I've been pushing her to go and have a life of her own, I'm just worried it revolving around someone else whos also not in a good mental state. What happens when they have a wobble? Is she going to try and commit suicide again? She said only 2 days ago that she'd been contemplating it!

    I'm aware that I'm a little envious that she has someone romantically interested in her and that I am pretty lonely when I haven't got anyone around and I'm left on my own for days at a time (she didn't come back for 2/3 days last time - and thus didn't take her medication for that amount of time either), but I think thats reasonably understandable! I'm mainly worried about her and how shes going to fair - if this relationship is going to become her emotional barometer like the last one did, and if there is anything I can do to help her.

    If I get lonely, its not the first time, and thats just something to suck up and deal with, but thats not what I'm really worried about right now - I'm scared her relationship could become co-dependent and she could end up in a much more emotionally fragile state than she is already.

    I have a feeling theres not much that I can do and I'm just going to have to hang back, let her make her own mistakes and be there if she needs me.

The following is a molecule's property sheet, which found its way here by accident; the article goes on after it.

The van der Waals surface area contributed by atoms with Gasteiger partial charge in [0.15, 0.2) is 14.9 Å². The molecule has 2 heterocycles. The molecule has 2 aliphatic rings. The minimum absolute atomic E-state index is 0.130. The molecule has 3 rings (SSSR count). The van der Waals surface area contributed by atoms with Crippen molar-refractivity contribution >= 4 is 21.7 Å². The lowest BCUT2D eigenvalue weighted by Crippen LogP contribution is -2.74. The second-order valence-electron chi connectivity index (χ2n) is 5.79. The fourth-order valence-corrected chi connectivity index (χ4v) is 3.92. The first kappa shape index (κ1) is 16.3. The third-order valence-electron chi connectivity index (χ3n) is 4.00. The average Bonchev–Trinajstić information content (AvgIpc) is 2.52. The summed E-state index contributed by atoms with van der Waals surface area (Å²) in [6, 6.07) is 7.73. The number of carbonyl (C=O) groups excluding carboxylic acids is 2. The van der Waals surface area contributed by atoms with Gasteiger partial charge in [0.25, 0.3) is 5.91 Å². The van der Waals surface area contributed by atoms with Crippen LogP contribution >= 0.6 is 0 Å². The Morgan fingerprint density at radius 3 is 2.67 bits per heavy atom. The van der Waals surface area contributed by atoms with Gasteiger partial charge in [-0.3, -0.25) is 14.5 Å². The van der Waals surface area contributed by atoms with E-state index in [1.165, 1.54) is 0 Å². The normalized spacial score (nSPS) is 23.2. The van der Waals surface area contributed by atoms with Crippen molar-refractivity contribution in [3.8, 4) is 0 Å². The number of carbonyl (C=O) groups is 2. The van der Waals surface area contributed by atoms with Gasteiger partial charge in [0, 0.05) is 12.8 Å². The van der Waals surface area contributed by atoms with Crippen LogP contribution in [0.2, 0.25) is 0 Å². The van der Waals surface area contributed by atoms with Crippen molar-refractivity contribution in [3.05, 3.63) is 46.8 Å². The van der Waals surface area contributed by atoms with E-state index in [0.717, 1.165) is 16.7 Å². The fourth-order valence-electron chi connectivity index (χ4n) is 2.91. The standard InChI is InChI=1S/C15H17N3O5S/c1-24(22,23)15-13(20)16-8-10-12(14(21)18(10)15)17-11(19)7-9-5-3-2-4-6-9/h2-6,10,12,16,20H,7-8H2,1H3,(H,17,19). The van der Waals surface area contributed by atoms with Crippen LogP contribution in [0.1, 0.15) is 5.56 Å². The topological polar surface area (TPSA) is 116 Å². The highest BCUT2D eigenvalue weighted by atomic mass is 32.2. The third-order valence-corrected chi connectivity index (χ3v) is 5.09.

• Former MemberFormer Member Posts: 1,876,324 The Mix Honorary Guru
    Miss_Riot wrote: »

    I have a feeling theres not much that I can do and I'm just going to have to hang back, let her make her own mistakes and be there if she needs me.

    I think this sums it up, i'm sure she is perfectly aware that she should take her medication and the consequences of missing doses. Let her be, you can only address what's making you frustrated when she's willing to listen.
  • Former MemberFormer Member Posts: 1,876,324 The Mix Honorary Guru
    urgh my fears are becoming realised already! Shes not coming back tonight because this guy hasn't taken his ADs for a few days and needs looking after...from single to co-dependancy in 72 hours!

    :(

    My big sister instints are kicking in but I don't think theres anything I can do :(
  • Former MemberFormer Member Posts: 1,876,324 The Mix Honorary Guru
    I have a question, I've never understood what's wrong with co-dependancy, what's with that?
  • Former MemberFormer Member Posts: 1,876,324 The Mix Honorary Guru